Although blue jays are intelligent predatory birds, you can deceive them simply because they also have fears. They are threatened by owls, cats, and large predators.

You will find them moving away from any threatened area because they do not like to be prey. You can use any predator-like dummies like cats or owls, whether they are made of wood, metal, or plastic. The important thing is that they look real.

For more accuracy of the trick, you can buy an owl decoy that rotates its head, as the movement of the head helps to deceive the bluebirds more. they will think that the owl is watching them and preparing to pounce on them!

What a Manipulate the minds of these birds but it really could be the way to reduce the risk and protect the chickens. But anyway, it doesn’t last long as the Blue Jays are incredibly smart, and it won’t take long to find out until they realize the owl is fake! You can change the position of the decoy frequently so that it is more realistic like a real bird moving and changing its position. so that the blue jays do not realize it is fake quickly and get used to it and eventually lose their effectiveness.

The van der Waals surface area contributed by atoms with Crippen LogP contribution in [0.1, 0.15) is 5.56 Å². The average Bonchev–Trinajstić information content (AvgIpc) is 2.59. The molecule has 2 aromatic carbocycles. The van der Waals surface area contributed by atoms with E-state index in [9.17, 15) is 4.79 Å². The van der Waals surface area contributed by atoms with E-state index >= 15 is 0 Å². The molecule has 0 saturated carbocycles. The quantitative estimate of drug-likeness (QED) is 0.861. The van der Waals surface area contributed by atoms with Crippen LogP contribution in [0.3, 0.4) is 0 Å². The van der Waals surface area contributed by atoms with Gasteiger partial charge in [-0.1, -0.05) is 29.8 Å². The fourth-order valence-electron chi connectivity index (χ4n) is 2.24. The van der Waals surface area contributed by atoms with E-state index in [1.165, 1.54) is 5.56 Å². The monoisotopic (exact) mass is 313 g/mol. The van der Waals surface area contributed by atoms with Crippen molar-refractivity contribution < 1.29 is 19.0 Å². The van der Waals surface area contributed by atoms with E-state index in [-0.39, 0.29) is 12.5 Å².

4. Make Some Noise

The noise around the chicken coop will confuse the bluejays and keep them away from the coop. You can use wind chimes around your yard to deter the bluebirds. This would be a temporary solution for deterring blue jays as that once they get used to these sounds and noises, they are no longer afraid of them. 

5. Scare Them With Their Predator

As we mentioned, a fake decoy can be used to keep blue jays away. But having a real animal that threatens them may be more effective.

You can simply have a cat around your barn. If you play with the cat, love it, and give it enough food, it is not likely to attack your chickens, especially adult chickens. But rather will attack blue jays. Birds such as bluejays are good prey for cats, so they will chase them and prevent them from reaching your coop.

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Doaa Salah
The shy one (too shy to put her photo) and the only girl in our team! Doaa is a veterinarian who is passionate about writing content. She knows a lot about animals and birds, as she has been studying them for many years now. Her goal? She is researching and learning to convey to you all the knowledge she have and what's new about farming.